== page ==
This bill would phase out Obamacare's Medicaid Expansion program.

Those who live in states that have expanded Medicaid and who are in the program as of 2023 will be able to remain covered by Medicaid Expansion as long as their income remains below the poverty level. The federal government would not pay to cover new people under the program. Also, if someone currently covered by Medicaid Expansion becomes ineligible for more than a month after 2023, that person would not be able to receive the coverage again.

In other words, the Medicaid Expansion program would be phased out by attrition.

Medicaid itself would change too. States currently are reimbursed for Medicaid expenses based on how much they spend. Under the AHCA, states would receive either a fixed amount or an amount per covered person (though that amount would be significantly less than states are reimbursed under Obamacare).

There is one situation in which low-income people would fare better under the BCRA than they do under Obamacare. Because Medicaid Expansion covers those who earn less than the poverty level, subsidies were not available to these people under Obamacare (because Medicaid provided them free health care anyway). In states that turned down Medicaid Expansion, those low-income people were left with no assistance. The BCRA would provide subsidies to those earning less than the federal poverty level, so they would have some help in buying insurance (however, they still might not be able to afford either the premiums or out-of-pocket costs).

Money saved would go to the wealthiest

Obamacare pays a large portion of its costs with increased taxes on high-income people and health care companies...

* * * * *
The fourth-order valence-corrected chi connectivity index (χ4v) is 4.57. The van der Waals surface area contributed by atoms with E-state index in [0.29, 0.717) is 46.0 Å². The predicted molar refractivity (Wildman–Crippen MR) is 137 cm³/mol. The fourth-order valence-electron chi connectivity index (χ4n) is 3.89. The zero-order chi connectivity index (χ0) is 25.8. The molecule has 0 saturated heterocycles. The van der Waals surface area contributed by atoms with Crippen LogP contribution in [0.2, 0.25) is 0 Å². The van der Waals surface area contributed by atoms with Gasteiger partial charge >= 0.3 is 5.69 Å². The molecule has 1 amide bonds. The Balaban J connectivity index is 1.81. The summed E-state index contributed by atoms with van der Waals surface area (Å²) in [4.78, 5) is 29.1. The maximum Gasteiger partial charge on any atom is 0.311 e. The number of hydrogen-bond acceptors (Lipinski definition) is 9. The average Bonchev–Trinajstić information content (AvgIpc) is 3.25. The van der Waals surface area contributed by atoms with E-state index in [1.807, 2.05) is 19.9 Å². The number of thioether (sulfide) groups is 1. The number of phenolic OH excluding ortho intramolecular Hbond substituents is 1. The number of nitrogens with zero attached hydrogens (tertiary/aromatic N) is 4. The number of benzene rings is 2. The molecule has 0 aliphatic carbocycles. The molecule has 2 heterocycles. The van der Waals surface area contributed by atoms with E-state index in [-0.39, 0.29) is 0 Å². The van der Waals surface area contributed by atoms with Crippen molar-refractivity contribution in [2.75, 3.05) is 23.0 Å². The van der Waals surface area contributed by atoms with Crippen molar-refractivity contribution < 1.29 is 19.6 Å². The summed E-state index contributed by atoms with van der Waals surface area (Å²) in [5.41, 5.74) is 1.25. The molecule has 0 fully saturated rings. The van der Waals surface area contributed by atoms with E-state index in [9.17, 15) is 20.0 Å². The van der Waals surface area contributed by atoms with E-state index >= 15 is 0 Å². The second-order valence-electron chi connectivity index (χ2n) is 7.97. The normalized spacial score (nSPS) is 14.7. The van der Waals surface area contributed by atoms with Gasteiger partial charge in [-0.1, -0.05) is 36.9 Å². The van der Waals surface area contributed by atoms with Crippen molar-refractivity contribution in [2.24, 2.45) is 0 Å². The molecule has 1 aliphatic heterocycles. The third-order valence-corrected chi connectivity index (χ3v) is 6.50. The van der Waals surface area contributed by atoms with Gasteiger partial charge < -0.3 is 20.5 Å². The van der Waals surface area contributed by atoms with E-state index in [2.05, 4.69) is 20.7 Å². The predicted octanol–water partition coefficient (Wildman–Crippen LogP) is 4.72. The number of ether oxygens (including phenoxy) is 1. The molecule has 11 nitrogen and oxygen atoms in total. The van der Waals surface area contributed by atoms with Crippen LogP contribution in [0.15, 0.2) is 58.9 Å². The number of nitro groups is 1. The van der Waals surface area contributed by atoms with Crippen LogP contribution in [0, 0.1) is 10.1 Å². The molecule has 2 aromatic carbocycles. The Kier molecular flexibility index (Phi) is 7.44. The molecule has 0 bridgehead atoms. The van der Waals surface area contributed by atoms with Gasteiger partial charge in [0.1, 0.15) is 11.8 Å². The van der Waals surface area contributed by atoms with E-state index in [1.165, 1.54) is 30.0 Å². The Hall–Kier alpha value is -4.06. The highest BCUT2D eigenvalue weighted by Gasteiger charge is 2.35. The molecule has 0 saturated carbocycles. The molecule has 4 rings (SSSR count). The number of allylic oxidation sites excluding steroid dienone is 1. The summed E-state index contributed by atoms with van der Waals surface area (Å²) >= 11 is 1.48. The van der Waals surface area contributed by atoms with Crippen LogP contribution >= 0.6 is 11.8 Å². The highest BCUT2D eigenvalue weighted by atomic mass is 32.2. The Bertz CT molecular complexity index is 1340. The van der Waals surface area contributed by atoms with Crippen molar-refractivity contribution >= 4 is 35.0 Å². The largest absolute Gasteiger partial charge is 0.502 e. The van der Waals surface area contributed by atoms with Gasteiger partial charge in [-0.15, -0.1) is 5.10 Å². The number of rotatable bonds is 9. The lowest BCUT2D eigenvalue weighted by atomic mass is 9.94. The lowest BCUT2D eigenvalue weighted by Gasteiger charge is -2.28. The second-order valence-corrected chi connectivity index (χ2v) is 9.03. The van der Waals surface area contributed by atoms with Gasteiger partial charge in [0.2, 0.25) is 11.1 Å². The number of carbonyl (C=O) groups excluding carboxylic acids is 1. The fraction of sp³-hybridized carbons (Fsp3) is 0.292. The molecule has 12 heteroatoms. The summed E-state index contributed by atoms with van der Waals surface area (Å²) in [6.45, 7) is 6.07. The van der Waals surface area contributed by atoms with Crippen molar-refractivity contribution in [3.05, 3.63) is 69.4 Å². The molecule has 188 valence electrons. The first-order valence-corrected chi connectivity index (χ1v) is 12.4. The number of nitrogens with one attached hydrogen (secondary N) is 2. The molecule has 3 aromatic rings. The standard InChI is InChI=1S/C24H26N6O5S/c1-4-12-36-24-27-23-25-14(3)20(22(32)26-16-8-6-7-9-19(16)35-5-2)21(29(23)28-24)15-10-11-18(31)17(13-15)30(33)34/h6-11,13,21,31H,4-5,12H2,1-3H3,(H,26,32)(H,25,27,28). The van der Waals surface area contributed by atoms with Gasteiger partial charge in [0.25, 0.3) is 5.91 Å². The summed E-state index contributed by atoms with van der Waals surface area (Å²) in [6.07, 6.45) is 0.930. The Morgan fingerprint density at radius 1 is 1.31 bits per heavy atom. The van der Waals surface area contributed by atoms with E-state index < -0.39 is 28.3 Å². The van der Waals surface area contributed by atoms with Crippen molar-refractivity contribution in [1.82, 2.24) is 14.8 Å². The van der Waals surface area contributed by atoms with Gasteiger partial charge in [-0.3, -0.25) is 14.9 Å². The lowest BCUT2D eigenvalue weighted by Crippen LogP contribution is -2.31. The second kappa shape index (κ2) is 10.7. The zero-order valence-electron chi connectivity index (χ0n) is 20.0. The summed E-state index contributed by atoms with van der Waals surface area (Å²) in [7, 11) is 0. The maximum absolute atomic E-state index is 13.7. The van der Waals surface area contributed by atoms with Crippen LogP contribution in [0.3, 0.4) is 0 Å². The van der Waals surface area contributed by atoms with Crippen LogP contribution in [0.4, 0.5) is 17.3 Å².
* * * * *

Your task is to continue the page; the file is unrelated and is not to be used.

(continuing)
o An approximate 1 percent to the Medicare payroll tax on incomes greater than $200,000.

o A 3.8 percent Net Investment Income Tax for individuals with incomes greater than $200,000.

o Companies normally can deduct from their taxable income salaries they pay executives up to $1 million per executive. Obamacare limits that deduction for healthcare-related companies to earnings under $500,000.

o Annual fees on pharmaceutical manufacturers and insurance companies.

o Tax penalties collected from those who don't purchase required insurance (Mandate tax - which are used to keep prices lower.

Under the BCRA, all those taxes, fees, and restrictions would be eliminated. Thus, the higher healthcare expenses that would be paid by low- and middle-income earners would be returned to people who earn more than $200,000 a year.

No money for Planned Parenthood and abortions

In order to receive the assistance to pay premiums that we explained above, any insurance plan purchased cannot include coverage for an abortion.

Also, the BCRA would prohibit any federal money being given to Planned Parenthood.

Most provisions would be phased in

Some provisions of this bill, such as eliminating the mandate to buy insurance, would take effect immediately.

Most provisions of the bill, including the changes to assistance and Medicaid, would be phased in over the next 5 years.

This bill cannot be filibustered

Congress is using the budget reconciliation process to attempt to pass this bill. That makes it immune from a filibuster in the Senate.

This could possibly result in some changes to the Senate bill. The reconciliation process is limited to provisions that directly affect the budget. Changing the rule about disallowing insurance policies that pay for abortions may not fall under that scope. The Senate parliamentarian is expected to issue a ruling on that. The ruling, however, will be non-binding, and the Senate leadership may choose to ignore it or find a workaround that achieves the same result.